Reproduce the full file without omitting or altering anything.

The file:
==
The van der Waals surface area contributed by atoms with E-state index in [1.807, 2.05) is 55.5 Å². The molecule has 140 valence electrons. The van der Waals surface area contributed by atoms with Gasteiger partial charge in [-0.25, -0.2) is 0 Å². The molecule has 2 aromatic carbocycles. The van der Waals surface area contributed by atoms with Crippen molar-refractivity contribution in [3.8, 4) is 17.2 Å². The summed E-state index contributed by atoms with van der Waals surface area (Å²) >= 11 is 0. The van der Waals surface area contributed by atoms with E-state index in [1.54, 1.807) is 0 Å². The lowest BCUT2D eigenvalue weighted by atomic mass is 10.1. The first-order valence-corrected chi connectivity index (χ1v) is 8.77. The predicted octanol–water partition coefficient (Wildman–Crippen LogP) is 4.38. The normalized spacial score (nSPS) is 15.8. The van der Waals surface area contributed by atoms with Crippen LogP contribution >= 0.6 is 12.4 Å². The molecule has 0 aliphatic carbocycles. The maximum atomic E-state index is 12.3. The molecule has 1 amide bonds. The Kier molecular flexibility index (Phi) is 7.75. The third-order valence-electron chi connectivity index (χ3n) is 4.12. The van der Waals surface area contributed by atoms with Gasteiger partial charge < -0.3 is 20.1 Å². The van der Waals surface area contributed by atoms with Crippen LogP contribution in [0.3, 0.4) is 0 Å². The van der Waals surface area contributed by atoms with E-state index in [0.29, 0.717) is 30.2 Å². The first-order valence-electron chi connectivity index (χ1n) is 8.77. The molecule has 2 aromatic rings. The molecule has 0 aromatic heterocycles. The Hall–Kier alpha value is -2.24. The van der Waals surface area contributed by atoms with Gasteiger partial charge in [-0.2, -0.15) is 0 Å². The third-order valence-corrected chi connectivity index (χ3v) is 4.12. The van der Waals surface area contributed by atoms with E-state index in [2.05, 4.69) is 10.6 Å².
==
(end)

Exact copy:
The van der Waals surface area contributed by atoms with E-state index in [1.807, 2.05) is 55.5 Å². The molecule has 140 valence electrons. The van der Waals surface area contributed by atoms with Gasteiger partial charge in [-0.25, -0.2) is 0 Å². The molecule has 2 aromatic carbocycles. The van der Waals surface area contributed by atoms with Crippen molar-refractivity contribution in [3.8, 4) is 17.2 Å². The summed E-state index contributed by atoms with van der Waals surface area (Å²) >= 11 is 0. The van der Waals surface area contributed by atoms with E-state index in [1.54, 1.807) is 0 Å². The lowest BCUT2D eigenvalue weighted by atomic mass is 10.1. The first-order valence-corrected chi connectivity index (χ1v) is 8.77. The predicted octanol–water partition coefficient (Wildman–Crippen LogP) is 4.38. The normalized spacial score (nSPS) is 15.8. The van der Waals surface area contributed by atoms with Crippen LogP contribution >= 0.6 is 12.4 Å². The molecule has 0 aliphatic carbocycles. The maximum atomic E-state index is 12.3. The molecule has 1 amide bonds. The Kier molecular flexibility index (Phi) is 7.75. The third-order valence-electron chi connectivity index (χ3n) is 4.12. The van der Waals surface area contributed by atoms with Gasteiger partial charge < -0.3 is 20.1 Å². The van der Waals surface area contributed by atoms with Crippen LogP contribution in [0.3, 0.4) is 0 Å². The van der Waals surface area contributed by atoms with E-state index in [0.29, 0.717) is 30.2 Å². The first-order valence-electron chi connectivity index (χ1n) is 8.77. The molecule has 2 aromatic rings. The molecule has 0 aromatic heterocycles. The Hall–Kier alpha value is -2.24. The van der Waals surface area contributed by atoms with Gasteiger partial charge in [-0.2, -0.15) is 0 Å². The third-order valence-corrected chi connectivity index (χ3v) is 4.12. The van der Waals surface area contributed by atoms with E-state index in [2.05, 4.69) is 10.6 Å².